The Great Gatsby

The Great Gatsby, by F. Scott Fitzgerald

Welcome back!  I just finished reading The Great Gatsby, by F. Scott Fitzgerald, which I had never read before.  My kids were more fortunate than I — they just finished reading this book in school and had the benefit of discussions with a  teacher who was trained to help appreciate all the symbolism and deeper meaning in the book.  I might have enjoyed the book more if I’d had the benefit of this.  As it was, I did not like really any of the characters in the book enough to really care about what happened to them, so it was challenging to get through it.

Just to review the story for those of you who haven’t thought about this book in awhile…

The narrator is a man who is a neighbor/tenant of Mr. Jay Gatsby.  He observes that Gatsby has frequent elaborate parties in his ostentatious mansion on Long Island.  What we come to learn is that Gatsby’s innate drive for wealth and notoriety is propelled to new heights by his love for a woman, Daisy, with whom he’d fallen in love 5 years prior. Daisy is now married to Tom, who is cheating on her, and Gatsby’s goal is to lure Daisy away from Tom. Without giving away the whole story to those of you who have not read the book (or those of you who want to read it again), suffice it to say there are complicated relationships and Gatsby comes to a bitter end.

There is a lot in this book about class relationships — essentially, about the callousness of the “haves” and the jealousy of the “have-not’s.”  What seems to matter less to everyone in the story is love, and the denial of the importance seems to bring everyone to their piece of the tragedy.  This idea, basically that money can’t buy happiness, is what I see as the take-home message for the reader, but it is almost painful to get to that end.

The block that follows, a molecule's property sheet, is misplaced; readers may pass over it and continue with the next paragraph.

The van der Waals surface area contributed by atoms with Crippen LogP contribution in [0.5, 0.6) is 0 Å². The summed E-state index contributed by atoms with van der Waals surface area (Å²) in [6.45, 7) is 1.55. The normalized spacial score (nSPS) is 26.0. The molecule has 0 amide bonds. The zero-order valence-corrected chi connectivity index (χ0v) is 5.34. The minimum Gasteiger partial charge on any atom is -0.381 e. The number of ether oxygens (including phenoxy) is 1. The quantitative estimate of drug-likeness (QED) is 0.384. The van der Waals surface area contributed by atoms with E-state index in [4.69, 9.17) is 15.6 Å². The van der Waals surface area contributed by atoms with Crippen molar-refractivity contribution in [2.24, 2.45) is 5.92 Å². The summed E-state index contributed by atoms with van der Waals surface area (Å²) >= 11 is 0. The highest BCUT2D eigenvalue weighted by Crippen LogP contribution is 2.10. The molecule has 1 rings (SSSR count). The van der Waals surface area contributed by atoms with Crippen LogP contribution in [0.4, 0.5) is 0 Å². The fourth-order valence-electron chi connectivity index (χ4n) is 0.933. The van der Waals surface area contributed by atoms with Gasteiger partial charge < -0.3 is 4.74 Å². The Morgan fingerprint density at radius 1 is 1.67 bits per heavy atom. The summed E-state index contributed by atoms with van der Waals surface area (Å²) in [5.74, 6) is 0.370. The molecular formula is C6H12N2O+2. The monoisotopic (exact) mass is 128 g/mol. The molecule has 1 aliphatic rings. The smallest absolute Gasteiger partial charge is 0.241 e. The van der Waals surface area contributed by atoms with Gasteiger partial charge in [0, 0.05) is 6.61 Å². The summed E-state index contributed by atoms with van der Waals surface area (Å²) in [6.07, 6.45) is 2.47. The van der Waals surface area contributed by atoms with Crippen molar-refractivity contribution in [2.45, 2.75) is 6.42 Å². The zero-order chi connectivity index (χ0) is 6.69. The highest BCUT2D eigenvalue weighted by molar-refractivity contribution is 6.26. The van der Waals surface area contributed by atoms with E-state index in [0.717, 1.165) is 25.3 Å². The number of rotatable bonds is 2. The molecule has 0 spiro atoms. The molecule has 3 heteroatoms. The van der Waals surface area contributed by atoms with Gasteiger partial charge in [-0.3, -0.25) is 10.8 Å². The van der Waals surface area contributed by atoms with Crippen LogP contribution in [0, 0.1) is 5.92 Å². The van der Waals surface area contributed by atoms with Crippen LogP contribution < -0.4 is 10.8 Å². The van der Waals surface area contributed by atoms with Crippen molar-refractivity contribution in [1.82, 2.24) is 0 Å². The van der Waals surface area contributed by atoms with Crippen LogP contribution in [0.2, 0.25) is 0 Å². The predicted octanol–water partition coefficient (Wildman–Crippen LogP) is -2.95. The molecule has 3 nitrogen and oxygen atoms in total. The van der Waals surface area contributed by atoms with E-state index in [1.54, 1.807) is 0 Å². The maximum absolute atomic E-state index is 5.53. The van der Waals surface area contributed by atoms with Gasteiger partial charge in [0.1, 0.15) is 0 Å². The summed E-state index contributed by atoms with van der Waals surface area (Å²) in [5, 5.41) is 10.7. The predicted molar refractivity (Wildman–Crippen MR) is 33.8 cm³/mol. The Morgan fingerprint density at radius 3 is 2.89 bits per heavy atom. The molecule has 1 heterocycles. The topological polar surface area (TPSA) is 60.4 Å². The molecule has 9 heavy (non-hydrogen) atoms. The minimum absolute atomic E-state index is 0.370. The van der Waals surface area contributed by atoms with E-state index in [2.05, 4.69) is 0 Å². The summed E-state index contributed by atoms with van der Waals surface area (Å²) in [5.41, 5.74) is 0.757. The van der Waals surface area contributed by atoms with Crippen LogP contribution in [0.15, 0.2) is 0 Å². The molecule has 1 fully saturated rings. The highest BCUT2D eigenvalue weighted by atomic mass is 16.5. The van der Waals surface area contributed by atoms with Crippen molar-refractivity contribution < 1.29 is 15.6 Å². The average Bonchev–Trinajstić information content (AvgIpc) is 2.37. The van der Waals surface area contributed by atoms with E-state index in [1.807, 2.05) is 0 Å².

Unfortunately, each character is almost completely unlikeable.  The narrator is a kvetch and is fairly self-righteous in his telling of the story.  He frequently promotes his own virtuous honesty but is hypocritical in each of his relationships, appearing to like the other characters but secretly hating them all. Gatsby is probably the most sympathetic character, but he is distracted and uses people to his own ends.  Each of the other characters lacks depth and feels very flat, including Daisy.  In fact, it is frequently noted that everyone loves her, but it is very unclear — at least to me — why!  The conversation between characters is either trite — boring, even — or just outright blunt and vulgar.  Worse, though, there is also a lot of chatter about the other incidental characters that feels superfluous and drags out the story without giving it any more substance.

I understand that there is a remake of the movie in the works.  I pray they find what I could not in this book in order to make it worth seeing!

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